Tiananmen Square and The Forbidden City
Today was full of tours and history lessons. First we visited Tiananmen Square. Our guide explained that the name means Heaven, peace and gate but most of us have very different thoughts of what Tiananmen Square represents.
We then walked over to The Forbidden City. The Forbidden City was the home of past emporors. Construction began on the building in 1406 and it took 10 years to complete. Twenty four different emporers lived in the Forbidden City until it was overthrown in 1911. In 1925 it was opened to the public as a museum. Just outside the main entrance is a large picture of Chairman Mao. He was the first president of China. Our guide explained that the people here look see him as God. Many keep his picture in their home or cars for protection and blessings. The first thing that came to mind when I heard this was the commandment that says "Thou shall not have any other Gods before me" but of course the people here are not Christian and Bibles are not allowed.
Yesterday on the bus our guide was explaining how the population control policies work. She explained that a woman must get permission from the government to get pregnant. This permission sometimes takes 6-12 months to be granted. We asked what happens if the woman gets pregnant before the approval comes through or if she is single and she quickly said "you get rid of it". Wow...I haven't heard our bus so quite since we have been here. I think we were all in shock at how casually she answered the question and how acceptable abortion obviously is here. She said unwed mothers are just not heard of. I think we will all hold our babies a little tighter when we get them. Thank God Brea's birthmother loved her enough to choose life for her. Every child is a miracle and a blessing but somehow hearing those words makes us feel doubly blessed.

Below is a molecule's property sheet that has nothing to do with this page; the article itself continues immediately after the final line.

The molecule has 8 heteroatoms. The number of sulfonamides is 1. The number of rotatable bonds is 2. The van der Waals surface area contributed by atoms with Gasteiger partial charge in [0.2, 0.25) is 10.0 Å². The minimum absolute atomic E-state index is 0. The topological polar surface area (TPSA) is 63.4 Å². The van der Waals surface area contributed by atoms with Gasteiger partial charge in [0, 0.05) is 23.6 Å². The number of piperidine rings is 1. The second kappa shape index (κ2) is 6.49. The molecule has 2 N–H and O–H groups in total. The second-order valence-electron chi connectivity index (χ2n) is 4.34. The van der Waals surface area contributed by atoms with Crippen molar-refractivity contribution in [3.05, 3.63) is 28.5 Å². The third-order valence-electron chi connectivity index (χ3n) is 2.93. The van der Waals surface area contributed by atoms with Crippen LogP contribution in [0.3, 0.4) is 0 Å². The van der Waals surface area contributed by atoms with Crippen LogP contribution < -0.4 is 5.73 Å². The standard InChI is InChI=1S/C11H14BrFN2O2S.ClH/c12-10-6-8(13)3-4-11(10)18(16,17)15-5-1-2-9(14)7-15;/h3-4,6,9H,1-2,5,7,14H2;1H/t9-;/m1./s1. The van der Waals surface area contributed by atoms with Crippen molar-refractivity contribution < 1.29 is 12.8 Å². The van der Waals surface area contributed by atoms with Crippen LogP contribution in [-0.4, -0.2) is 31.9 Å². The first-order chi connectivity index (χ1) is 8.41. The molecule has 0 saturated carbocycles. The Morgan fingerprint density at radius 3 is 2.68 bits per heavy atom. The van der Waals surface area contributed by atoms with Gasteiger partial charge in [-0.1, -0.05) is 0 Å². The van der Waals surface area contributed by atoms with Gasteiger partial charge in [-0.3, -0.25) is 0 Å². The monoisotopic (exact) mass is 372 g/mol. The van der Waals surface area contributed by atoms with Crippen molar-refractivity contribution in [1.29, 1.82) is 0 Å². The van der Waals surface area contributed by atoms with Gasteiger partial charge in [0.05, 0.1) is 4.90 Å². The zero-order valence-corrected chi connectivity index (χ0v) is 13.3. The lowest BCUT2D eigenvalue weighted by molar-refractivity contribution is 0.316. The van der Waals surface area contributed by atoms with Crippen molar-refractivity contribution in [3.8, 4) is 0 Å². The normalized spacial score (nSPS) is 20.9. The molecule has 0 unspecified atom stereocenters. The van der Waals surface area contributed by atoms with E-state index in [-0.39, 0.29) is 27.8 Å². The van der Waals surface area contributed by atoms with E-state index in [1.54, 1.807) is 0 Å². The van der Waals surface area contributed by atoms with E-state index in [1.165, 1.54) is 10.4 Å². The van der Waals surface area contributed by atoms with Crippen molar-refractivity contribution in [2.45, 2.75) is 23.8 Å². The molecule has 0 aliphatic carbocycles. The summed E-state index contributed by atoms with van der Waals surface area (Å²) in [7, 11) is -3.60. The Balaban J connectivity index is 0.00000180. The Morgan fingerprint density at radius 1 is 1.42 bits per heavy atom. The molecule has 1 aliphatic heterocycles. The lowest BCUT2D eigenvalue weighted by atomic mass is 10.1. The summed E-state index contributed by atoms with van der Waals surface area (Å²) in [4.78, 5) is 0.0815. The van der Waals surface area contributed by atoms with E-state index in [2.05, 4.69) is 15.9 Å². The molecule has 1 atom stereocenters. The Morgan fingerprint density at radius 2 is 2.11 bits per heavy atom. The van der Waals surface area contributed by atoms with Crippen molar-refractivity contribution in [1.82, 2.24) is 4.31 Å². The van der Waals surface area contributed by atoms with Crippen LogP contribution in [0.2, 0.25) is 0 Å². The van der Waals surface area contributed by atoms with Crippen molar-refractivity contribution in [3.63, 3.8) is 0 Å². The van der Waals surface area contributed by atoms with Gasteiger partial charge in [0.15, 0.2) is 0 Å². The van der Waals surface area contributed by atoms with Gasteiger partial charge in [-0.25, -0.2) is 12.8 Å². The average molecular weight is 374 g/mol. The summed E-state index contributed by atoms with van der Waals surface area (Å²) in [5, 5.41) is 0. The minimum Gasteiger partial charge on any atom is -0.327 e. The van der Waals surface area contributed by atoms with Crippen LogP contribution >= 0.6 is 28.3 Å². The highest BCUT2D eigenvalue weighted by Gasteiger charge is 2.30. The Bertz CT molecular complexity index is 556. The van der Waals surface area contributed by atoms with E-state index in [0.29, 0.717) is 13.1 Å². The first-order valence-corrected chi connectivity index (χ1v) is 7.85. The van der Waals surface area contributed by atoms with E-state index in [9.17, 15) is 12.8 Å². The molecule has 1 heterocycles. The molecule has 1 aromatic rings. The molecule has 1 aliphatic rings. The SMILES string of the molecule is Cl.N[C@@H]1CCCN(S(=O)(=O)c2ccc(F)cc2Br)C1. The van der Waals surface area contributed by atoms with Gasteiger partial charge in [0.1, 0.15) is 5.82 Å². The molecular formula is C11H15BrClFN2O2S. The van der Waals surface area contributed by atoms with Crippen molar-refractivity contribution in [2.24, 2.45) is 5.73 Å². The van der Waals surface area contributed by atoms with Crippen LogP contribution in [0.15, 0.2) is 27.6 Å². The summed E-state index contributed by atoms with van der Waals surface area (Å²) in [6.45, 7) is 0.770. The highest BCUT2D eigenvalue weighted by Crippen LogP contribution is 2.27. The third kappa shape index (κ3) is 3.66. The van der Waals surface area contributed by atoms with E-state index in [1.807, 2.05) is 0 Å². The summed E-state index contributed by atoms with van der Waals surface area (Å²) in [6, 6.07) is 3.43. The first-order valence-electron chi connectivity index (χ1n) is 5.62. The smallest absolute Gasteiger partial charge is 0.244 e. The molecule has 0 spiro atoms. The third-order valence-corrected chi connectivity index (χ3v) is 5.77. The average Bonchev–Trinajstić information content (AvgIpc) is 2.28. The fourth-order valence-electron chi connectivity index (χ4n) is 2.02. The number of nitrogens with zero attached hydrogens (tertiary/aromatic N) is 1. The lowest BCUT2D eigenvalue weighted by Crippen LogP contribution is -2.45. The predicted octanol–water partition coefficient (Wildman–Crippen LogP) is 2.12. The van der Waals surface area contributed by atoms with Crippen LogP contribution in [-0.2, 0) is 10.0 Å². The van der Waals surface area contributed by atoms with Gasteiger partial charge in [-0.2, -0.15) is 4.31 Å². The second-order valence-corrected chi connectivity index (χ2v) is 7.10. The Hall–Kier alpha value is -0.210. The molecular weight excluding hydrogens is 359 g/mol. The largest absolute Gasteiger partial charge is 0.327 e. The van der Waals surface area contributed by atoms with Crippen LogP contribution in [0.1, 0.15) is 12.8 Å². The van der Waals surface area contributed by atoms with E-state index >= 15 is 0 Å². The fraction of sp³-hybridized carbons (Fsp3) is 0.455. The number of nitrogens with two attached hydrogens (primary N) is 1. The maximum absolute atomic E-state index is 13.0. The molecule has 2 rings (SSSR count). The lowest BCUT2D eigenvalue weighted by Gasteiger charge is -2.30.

We had the opportunity to spend some time talking with a doctor from the UK who is here working for 3 months for the International SOS hospital. One of the many topics that came up was HIV and Aids in China. We were curious about the number of infected individuals since this is such a huge city and they are obvious "ladies of the evening" readily available. (We even got a business card under our hotel room door last night!) We were shocked to learn that the hospitals and doctors are required by law to report any patient who tests positive to the local police. The authorities then give that person 4 hours to leave the country. We asked where they are sent or go and he said "anywhere but here". We also learned that in some Chinese hospitals it is not uncommon to reuse supplies including needles which means something as simple as a flu shot could put you at risk. You'll be happy to know that the International SOS operates using Western standards and only uses sterile supplies that are disposed of after one use. I know it sure made me feel better.
I going to include a few pictures of everyday life here in China. One of which is of ladies dancing with fans. This group of ladies was doing this in the local park last night as their work out. We came across them as we were coming home from Silk Street. It is our understanding that this is very common.
Tomorrow is Gotcha Day and I must admit that Danny and I are feeling a bit like kids on Christmas Eve. We can't wait to hold the baby that we have waited so long for. Please pray for an easy transition for her. She has probably never seen Americans before or even a man before (most of the orphanage workers are female) so she will obviously be very frightened. Life in an orphanage is not what anyone would choose for a child but it is all that Brea has known and she will go through a grieving process so the next few days could be tough.
Goodnight from Beijing, China!